Wednesday 31st October
Win Butler isn't a happy man. 'If anything else gets thrown on stage tonight me and my band are never playing in Nottingham again' he announces mid-'Rebellion (Lies)' as a fluorescent pink glo-stick lands at the side of him. Minutes earlier during 'Neighborhood #3 (Power Out)', a white training shoe hit Butler full in the face, prompting him to throw down his guitar, knock over the mic stand and momentarily leave the stage, returning to change the song's lyrics to "Where'd you go? No, seriously, Where'd you go you fucker?"
Unfortunate then that the actions of a couple of undoubtedly drunken revellers brought one of the most spectacular shows to ever grace this arena - and this city - to a couple of unnecessary, if only temporary, halts.
What preceded the aforementioned commotion was a pretty much-unblemished display of musical dexterity and showmanship by possibly the most extraordinarily talented and unique troupe of musicians on the planet.
With reports from other legs of the tour suggesting that their previous shows had been nothing short of sensational - and anyone fortunate enough to have witnessed them at any of this summer's festivals will second that - their first ever visit to Nottingham was always going to be a memorable one, if not entirely for the right reasons.
Adorning Halloween make-up and masks, from the opening 'Black Mirror' through a delightful 'Haiti' and a rousing rendition of 'The Well And The Lighthouse', the ten-strong band didn't relax for a minute, band members moving around the stage from drums to keyboards, exchanging guitars for brass instruments and so on. Recent b-side 'Surf City Eastern Block' got a rare outing, while their interpretation of The Smiths' classic 'Still Ill' followed suit, sounding not unlike one of their own compositions as opposed to the throwaway cover version that was intended.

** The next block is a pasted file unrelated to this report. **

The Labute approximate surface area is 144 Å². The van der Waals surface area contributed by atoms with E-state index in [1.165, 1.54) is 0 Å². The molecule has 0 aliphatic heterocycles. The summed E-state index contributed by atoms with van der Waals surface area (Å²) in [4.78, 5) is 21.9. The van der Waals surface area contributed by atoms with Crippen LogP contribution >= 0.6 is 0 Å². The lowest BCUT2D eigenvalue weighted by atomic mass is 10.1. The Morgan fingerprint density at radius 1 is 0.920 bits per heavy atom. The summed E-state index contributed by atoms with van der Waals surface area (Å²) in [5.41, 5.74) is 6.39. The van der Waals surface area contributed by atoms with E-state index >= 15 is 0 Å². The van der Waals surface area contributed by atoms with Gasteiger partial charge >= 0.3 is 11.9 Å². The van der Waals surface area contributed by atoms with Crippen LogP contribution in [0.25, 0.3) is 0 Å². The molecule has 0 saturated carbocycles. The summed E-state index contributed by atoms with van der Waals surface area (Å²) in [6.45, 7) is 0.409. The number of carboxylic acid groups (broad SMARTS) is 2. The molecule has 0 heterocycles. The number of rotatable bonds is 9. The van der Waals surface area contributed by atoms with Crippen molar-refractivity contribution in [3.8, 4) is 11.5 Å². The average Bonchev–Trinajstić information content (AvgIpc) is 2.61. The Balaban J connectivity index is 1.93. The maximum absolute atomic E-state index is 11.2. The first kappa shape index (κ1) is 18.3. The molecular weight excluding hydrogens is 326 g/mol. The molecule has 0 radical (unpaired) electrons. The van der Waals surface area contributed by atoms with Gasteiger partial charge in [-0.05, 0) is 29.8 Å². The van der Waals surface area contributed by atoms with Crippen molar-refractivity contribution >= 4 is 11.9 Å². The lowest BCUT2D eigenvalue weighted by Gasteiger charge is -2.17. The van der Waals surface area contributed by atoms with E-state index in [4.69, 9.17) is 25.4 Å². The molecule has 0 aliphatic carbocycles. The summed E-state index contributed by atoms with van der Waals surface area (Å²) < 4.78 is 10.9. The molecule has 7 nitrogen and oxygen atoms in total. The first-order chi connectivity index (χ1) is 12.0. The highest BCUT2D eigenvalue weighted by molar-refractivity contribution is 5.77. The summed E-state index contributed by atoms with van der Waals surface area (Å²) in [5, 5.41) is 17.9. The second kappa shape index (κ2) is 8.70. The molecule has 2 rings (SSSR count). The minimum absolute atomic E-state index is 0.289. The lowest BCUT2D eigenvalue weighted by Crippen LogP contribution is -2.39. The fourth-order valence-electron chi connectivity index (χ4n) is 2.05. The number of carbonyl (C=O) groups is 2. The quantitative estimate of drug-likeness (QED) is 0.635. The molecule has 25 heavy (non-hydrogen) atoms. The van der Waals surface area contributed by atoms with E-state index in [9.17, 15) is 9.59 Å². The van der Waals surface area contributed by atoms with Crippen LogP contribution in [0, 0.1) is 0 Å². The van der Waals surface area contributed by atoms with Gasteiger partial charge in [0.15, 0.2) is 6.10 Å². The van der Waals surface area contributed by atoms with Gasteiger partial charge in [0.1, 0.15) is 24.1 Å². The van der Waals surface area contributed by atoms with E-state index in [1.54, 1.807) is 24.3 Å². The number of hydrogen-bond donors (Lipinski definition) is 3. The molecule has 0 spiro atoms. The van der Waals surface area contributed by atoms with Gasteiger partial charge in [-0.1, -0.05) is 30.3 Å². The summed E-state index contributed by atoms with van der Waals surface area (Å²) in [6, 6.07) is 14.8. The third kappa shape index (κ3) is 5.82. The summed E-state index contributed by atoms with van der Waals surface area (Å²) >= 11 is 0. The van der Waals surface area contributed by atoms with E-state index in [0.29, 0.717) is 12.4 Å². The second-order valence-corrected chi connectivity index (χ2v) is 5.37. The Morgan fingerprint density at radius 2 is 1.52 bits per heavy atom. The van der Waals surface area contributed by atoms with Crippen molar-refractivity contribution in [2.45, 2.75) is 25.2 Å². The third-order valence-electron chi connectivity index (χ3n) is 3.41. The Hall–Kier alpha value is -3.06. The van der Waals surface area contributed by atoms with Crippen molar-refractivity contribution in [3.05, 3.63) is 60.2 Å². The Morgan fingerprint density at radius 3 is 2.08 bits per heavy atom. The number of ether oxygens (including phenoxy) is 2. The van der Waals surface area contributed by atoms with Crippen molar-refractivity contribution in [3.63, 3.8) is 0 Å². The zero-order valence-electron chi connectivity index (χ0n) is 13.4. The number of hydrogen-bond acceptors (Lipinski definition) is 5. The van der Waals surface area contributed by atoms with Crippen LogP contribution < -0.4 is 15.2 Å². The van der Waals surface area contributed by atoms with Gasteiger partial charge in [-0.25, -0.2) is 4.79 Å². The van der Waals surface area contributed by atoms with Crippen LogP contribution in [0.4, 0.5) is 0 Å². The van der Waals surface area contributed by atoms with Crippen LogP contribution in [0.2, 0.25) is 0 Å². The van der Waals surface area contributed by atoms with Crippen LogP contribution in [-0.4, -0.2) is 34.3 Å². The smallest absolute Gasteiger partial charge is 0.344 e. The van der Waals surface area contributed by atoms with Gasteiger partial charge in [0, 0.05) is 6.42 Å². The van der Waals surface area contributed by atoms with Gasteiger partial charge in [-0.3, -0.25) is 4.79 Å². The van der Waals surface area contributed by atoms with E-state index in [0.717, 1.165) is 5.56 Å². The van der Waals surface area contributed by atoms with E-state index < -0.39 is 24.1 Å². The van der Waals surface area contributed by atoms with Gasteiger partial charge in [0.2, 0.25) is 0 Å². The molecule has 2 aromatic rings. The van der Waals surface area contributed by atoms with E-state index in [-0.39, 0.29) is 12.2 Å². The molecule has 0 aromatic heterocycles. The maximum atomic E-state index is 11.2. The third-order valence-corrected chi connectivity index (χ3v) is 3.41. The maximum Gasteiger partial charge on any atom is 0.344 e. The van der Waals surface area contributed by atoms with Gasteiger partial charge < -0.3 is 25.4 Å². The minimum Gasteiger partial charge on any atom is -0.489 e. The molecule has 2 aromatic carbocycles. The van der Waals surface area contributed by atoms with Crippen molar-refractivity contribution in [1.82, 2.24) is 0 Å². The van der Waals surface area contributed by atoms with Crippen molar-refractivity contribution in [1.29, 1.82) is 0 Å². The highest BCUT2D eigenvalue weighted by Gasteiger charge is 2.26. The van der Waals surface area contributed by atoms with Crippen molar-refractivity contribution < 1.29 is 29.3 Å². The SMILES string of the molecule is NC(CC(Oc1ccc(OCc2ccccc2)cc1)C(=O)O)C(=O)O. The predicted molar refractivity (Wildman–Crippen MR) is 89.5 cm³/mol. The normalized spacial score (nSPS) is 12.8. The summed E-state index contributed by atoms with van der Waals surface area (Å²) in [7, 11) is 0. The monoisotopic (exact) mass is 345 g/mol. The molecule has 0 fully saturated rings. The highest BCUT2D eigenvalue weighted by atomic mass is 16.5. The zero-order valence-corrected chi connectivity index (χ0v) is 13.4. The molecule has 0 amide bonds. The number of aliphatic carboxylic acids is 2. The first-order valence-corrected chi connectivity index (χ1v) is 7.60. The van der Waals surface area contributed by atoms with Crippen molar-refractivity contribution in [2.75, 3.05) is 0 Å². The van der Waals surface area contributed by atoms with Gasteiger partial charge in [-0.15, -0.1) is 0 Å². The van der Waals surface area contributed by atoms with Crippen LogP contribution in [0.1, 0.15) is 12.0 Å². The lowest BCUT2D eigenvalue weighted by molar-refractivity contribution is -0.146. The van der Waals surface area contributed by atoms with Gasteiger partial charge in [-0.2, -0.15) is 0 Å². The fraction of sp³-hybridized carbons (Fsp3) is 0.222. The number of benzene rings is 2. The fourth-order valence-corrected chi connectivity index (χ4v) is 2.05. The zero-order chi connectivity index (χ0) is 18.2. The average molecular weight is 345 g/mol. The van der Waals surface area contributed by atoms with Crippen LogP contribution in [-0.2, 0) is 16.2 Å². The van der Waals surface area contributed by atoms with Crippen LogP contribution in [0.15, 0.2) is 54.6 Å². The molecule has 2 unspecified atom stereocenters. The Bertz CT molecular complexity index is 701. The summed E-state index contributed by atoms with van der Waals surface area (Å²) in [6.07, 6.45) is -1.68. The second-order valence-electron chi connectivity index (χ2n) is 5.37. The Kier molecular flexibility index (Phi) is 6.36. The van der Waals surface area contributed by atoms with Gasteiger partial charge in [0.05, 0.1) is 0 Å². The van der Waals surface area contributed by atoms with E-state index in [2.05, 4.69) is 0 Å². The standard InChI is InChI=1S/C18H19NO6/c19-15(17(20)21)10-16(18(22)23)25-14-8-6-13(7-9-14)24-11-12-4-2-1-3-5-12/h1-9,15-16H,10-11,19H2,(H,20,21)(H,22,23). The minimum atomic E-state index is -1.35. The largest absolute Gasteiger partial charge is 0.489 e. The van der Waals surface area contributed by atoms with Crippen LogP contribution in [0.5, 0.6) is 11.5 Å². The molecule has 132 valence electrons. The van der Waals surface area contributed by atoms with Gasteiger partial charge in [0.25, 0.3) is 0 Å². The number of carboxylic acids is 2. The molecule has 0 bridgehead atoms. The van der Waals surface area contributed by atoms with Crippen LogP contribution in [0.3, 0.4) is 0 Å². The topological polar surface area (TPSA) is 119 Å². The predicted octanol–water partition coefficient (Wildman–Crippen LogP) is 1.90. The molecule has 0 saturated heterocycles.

Despite a muted response from most of those seated - arenas perhaps aren't the best kind of setting for a band of this kind - the standing section in the middle was a completely different story, and as with previous Arcade Fire live shows whereby the band seemingly build themselves up into a frenzied climax, tonight was no exception. Until the aforementioned missile throwing that is, which for two songs seemed to knock them out of their stride a little.
Thankfully, being the professionals they are, they still managed to return for a flawless encore, opening with the seismic 'Intervention' before arriving effortlessly at a tumultuous 'Wake Up' whereby Win Butler spent the entire song among the audience shaking hands, joking and posing for pictures, the events of those few mad minutes earlier seemingly forgotten.
Whether The Arcade Fire do return to Nottingham in the future only time will tell, but tonight's performance will live long in the memory.